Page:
Thursday, January 28, 2010
I got my best Christmas present days after the holiday and I didn’t even know it was coming. I was picking up Thing Three from a friend’s house and before I left the father said, “Hold on, I’ve got something for you.” He handed me a little square box of perfect packaging with something shiny and silver in it. It was a 2 gigabyte iPod Shuffle with “Have A Great 2010” engraved on the back. “I gave these to all of my clients this year for Christmas, and I had an extra one and I knew you would like it,” he said. “I loaded it up with about 800 songs for you. – There are some surprises and some real gems in there.”
Just the week before, I’d had my annual $25-and-under holiday gift exchange with 11 girlfriends. Sure, there was a one-of-a-kind bottle of hand-pressed olive oil from Italy, a hooked “Ho Ho Ho” rug and a charming pinecone candelabra. But let’s face it; it was no shiny new shuffle.
Driving home, I was giddy with my swag – I have a clinical weakness for all things Apple. But then it dawned on me, the real gift was that I’d made a male friend with a common interest – and that hadn’t happened in a long time.
Back in my working days, I had plenty of men co-workers, colleagues, pod and cubicle mates. Male friends. We would have lunch, coffee, dinner, and even go to bars after work. – And yes, I was married. My male co-workers taught me to smoke a cigar in a glass corner office on the 51st floor on Park Avenue to celebrate a big banking deal. And I was the go-to call for a client when he had extra tickets to the Rangers games at Madison Square Gardens.
But, my male friends mostly disappeared after I left work, and vanished entirely as soon as Thing One arrived. But I didn’t miss them right away. I was consumed in babydom. Then there was Thing Two, Thing Three, and I needed a village. I have my village and couldn’t be happier with it. But 12 years in, it’s about time for a weekend pass from the village.
I wondered, was it just me in my miasma of selfishness, or was this a real issue lots of women were facing? Every thinking stay-at-home-mom who really cared about larger world issues yet inexplicably found themselves discussing the evils of over-scheduled middle-schoolers (again) agreed with me wholeheartedly. But that could’ve been just because they were from my village.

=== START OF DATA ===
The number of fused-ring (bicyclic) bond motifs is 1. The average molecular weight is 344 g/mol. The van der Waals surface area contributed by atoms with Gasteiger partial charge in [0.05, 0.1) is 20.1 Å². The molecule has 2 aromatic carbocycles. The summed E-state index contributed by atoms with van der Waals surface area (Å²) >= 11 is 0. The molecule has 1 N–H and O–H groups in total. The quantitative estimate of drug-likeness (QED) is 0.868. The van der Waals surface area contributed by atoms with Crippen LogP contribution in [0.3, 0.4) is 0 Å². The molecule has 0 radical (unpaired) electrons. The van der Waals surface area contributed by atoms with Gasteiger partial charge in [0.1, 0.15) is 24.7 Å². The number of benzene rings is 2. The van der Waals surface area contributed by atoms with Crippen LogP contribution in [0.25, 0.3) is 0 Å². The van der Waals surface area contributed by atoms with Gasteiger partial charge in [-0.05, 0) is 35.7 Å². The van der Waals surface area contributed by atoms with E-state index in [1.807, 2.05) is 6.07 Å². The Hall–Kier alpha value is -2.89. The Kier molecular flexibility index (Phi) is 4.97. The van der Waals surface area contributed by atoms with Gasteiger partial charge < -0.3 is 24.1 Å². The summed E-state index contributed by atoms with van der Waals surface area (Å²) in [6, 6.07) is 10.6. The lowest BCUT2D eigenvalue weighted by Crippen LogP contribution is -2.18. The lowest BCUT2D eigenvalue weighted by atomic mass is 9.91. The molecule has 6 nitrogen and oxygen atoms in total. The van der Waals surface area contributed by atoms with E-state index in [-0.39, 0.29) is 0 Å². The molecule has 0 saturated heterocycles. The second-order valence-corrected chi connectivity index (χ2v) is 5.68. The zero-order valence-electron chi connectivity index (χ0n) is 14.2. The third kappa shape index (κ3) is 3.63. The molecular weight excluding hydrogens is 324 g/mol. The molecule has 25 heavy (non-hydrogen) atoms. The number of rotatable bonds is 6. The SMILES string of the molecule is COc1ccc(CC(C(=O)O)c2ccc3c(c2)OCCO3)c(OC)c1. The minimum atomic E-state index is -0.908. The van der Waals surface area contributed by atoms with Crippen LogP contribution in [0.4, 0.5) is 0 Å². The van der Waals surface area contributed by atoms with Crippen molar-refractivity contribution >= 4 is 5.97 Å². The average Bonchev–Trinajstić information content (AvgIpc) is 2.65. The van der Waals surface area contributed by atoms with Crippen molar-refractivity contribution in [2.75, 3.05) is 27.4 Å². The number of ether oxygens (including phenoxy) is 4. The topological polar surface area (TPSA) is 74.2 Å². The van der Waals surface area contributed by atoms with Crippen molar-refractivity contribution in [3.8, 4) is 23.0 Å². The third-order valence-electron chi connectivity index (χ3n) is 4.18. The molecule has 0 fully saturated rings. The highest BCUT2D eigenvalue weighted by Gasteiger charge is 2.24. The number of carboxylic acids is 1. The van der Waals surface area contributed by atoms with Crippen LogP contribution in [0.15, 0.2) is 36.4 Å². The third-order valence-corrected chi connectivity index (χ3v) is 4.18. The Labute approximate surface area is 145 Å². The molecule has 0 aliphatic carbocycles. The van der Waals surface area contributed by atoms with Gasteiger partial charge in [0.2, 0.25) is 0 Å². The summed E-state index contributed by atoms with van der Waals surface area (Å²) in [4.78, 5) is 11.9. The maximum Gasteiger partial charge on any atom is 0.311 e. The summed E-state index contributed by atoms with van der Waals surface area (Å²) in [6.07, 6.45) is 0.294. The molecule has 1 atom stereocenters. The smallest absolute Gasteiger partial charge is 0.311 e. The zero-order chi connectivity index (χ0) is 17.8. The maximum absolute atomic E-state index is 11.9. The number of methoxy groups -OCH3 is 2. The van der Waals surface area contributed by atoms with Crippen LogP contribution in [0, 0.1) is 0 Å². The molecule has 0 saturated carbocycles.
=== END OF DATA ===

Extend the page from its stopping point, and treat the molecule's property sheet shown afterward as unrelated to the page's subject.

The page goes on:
So, I asked a psychologist who’s been practicing relationship therapy for 25 years on Long Island. It was like my own Friends episode. “All relationships take place within a social context. They don’t happen out of the blue,” she said. “Once a woman is home, there’s a lack of freedom and conversation is based on what is active in your life. All of a sudden there is a lot of talk about throw-up and laundry.”
Keep singing it doctor: “The current generation feels it more than any other because these women had real friendships with men in college and the workplace more than any women before them,” she said. “All of a sudden – and it may be 10 years all of a sudden – you find yourself thinking what am I doing here? I never intended to be here.”
I figured I’d either nailed a great social issue of our time, or I just knew the right expert to call. I wondered if the modern men we went to college and the office with valued their cross-gender friendships (that’s what my new Long Island friend calls them) as much as women did. So I asked Slim, who works in a three-person office, if he missed having lots of female colleagues. And he said, “are we out of cashews?”
Clearly, Long Island psychologists were my people. The psychologist waxed lyrical about a woman’s need to be considered equally valuable as a human being, and the feeling of being part of something bigger than yourself and the rewards of being connected to the male part of the universe. All of this happens organically when you have male co-workers. There’s also the bantering, competition, joking and big brother protectiveness that come with male friendships. Female friendships, on the other hand, are filled with emotion and support, but often a certain delicacy or tension because their feelings get hurt more easily.
That explains why my email in-box is littered with digital flower bouquets, chainmail encouraging me to let 10 women in my life know how much they mean to me, and plenty of Maya Angelou poetry. And if I receive one more copy of the essay comparing motherhood to the invisible, nameless builders of the world’s greatest cathedrals, I will begin sharpening my own special stonemasonry chisel. Why don’t any of my stay-at-home mom friends send me emails that say, “Four words, people: John Edwards sex tape.”